"My Husband annoys me. I can't get him to change some bad habits that he has. What should I do?"
Thank you for your question. The first thing to look at is your own judgment and resentment. When we are resentful, we can be irritated by just about anything.
Next time you are upset or resentful, notice how sensitive you become. Just about anything--from a slow moving line, to someone's scraping a chair on the floor--makes you irritable.
If you are like most wives, you have been judging men for a long time. Men are very judgeable and imperfect. At first, men's failings challenge you to try to change them. Their failings gave you a sense of superiority over them. But soon judgment turns to condemnation, resentment, grudges and bitter memories.
Worse yet, your judgment and secret resentment (which you call "hurt feelings") begin to change your beautiful nature into an ugly nagging and dominating one.
Observing these changes in yourself makes you resent your husband even more, since you blame him.
The bottom line is this: learn to observe your husband without judging him. See his failings, but don't hate him for them. Give him some space to be himself. Chances are you are ever critiquing, nagging, and wanting something from him. You pressure makes it hard for him to function.
It is just possible that there may be a real man in there somewhere. But your pressure disables him from functioning, leaving him angry and perhaps uncommunicative most of the time.
A man has to find himself. You cannot make him into one. Of course, it is also possible that there is no good in him. It is possible that he may be just selfish. But you don't know for sure. Right now your judgment and resentment block you from seeing him as he really is.
We are told to be patient with others. Strange, isn't it, that we can be patient with strangers or coworkers, but find it impossible to be patient with those closest to us. If you can't forgive and be patient with those nearest you, then something is wrong.
Patience does not mean resignation, or acceptance with seething resentment. Patience means giving a person a chance. It means looking for the good in another. It means loving what is good in a man. And for men, it means loving what is good in the woman.
Of course, he is wrong too. His weakness, his animalness, his violence on the one hand or his wimpiness on the other hand tempted you and brought the worst out of you. Basically, when things go wrong it is the man's fault. He is supposed to be noble, honorable, principled, virtuous, brave, longsuffering, and full of wisdom and patience.
Alas, your husband failed (as all Adams have failed their Eves). The secret to your recovery is in learning not to resent him. It matters not whether he ever becomes the real man you have needed or not. By not resenting him, you will free your soul to receive the love of God. As long as you resent and judge another, you block God's love from flooding your being.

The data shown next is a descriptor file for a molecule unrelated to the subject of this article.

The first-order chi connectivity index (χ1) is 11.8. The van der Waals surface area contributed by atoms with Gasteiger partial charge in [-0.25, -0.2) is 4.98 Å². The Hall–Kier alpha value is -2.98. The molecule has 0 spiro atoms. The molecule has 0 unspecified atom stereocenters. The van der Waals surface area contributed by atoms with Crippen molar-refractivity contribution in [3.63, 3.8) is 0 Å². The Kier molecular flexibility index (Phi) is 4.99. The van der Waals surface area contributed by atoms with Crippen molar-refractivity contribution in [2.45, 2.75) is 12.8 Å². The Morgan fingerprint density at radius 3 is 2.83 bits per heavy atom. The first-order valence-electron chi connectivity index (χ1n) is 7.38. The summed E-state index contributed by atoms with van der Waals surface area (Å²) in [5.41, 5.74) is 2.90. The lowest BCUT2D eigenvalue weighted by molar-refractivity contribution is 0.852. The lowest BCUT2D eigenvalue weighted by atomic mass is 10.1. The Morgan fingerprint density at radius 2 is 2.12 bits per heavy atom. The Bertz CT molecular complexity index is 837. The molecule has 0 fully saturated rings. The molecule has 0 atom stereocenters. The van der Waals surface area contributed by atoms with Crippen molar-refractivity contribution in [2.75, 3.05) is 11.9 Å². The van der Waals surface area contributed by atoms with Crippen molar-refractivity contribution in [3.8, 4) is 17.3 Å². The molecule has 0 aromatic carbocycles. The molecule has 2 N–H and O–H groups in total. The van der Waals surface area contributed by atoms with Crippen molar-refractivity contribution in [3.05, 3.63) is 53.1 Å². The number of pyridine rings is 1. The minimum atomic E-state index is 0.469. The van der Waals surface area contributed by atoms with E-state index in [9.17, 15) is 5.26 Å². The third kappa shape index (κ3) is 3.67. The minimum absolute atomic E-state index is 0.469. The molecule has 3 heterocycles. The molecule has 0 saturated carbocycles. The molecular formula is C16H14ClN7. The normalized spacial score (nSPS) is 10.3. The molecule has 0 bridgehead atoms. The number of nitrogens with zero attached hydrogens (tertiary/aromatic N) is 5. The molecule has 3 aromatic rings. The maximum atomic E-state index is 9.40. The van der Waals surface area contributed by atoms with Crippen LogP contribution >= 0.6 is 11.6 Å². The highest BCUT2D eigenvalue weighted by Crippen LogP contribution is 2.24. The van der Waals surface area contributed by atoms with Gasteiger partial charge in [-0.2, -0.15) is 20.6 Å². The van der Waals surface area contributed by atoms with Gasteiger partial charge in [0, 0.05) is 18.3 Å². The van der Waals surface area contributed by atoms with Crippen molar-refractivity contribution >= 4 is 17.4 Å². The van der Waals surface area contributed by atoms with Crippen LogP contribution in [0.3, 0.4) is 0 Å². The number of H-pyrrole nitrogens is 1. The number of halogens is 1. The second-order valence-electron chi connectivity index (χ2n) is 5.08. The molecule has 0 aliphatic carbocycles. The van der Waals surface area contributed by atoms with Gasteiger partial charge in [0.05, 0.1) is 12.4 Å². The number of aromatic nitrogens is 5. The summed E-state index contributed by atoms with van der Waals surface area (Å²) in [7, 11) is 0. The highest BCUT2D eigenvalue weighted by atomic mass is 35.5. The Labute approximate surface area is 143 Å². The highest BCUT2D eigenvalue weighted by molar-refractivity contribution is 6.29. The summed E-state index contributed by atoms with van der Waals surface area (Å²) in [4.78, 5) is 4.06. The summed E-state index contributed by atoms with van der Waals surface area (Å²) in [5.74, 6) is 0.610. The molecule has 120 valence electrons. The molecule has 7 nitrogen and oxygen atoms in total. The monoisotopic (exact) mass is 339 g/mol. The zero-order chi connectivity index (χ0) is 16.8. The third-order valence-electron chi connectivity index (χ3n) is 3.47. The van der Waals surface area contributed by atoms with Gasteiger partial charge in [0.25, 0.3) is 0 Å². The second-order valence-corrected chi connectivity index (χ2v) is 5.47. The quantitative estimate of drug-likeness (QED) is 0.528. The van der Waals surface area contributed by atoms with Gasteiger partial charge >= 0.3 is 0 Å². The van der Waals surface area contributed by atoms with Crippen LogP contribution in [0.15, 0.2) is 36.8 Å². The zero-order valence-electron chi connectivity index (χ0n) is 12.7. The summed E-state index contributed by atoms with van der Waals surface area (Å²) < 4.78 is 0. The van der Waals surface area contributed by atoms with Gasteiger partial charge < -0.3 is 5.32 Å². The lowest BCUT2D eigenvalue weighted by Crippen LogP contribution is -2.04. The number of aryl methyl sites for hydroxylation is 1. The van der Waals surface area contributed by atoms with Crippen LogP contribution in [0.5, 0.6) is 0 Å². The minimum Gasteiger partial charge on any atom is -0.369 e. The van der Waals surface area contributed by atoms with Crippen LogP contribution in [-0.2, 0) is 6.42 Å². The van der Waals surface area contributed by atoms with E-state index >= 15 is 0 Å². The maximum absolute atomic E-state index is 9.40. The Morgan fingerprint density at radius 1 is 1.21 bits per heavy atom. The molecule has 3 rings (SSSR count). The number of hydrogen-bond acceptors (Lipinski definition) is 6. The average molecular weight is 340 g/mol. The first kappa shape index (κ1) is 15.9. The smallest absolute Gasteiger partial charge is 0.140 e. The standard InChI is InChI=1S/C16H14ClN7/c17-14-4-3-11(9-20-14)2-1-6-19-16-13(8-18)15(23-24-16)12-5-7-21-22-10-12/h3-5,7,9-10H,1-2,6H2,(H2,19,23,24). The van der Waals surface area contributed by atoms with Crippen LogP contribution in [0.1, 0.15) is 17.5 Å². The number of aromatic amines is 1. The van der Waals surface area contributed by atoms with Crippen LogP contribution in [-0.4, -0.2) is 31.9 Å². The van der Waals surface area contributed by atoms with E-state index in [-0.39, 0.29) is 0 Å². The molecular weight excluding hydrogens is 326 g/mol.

"All couples argue," says Dr. Roland Trujillo PhD in a recent radio interview.
"All couples argue. Because you have two different people with different needs and different opinions, arguing is inevitable.
In fact (and this is controversial) men and women live in different worlds. So again, disagreements are to be expected.
So why is it that when we watch a debate on television, we enjoy it, but at home debates deteriorate into arguments and get ugly? What is the difference?
Here is the difference
1. In a debate we don't take it personally. At home, our ego gets involved.
2. Resentment. At the office or in a debate, we can be objective about things. At home we become resentful. I talk about this in my book and in a popular article I wrote entitled "What is the Number One Cause of Divorce."
3. No one has taught us the right way to argue. If a couple argues about what is right instead of who is right--and what is right wins--it is a win-win for both.
4. And this is important--we need to understand the difference between men and women.
And there is a difference. Vive la difference! as the French say. In my book I tell the story of men and women, all the way back to paradise lost in the Garden of Eden.
I talk about how misunderstanding each other's true needs leads to confusion and feeling empty."
"Don't worry," says Roland. "It is possible to disagree without being disagreeable. In fact, if we can learn to love each other instead of resenting each other, we might even be able to live happily ever after. "
Roland Trujillo has a PhD in Pastoral Psychology and is the author of 11 books. He is host of a radio advice program that has aired in California and around eh country for 21 years.
His new 315 page book The Myths and Mysteries of Marriage--Making Relationships Work is available in quality paperback at Amazon.com and in in eBook at Scribd.com to download to your mobile device or computer.
Click here to preview and look inside.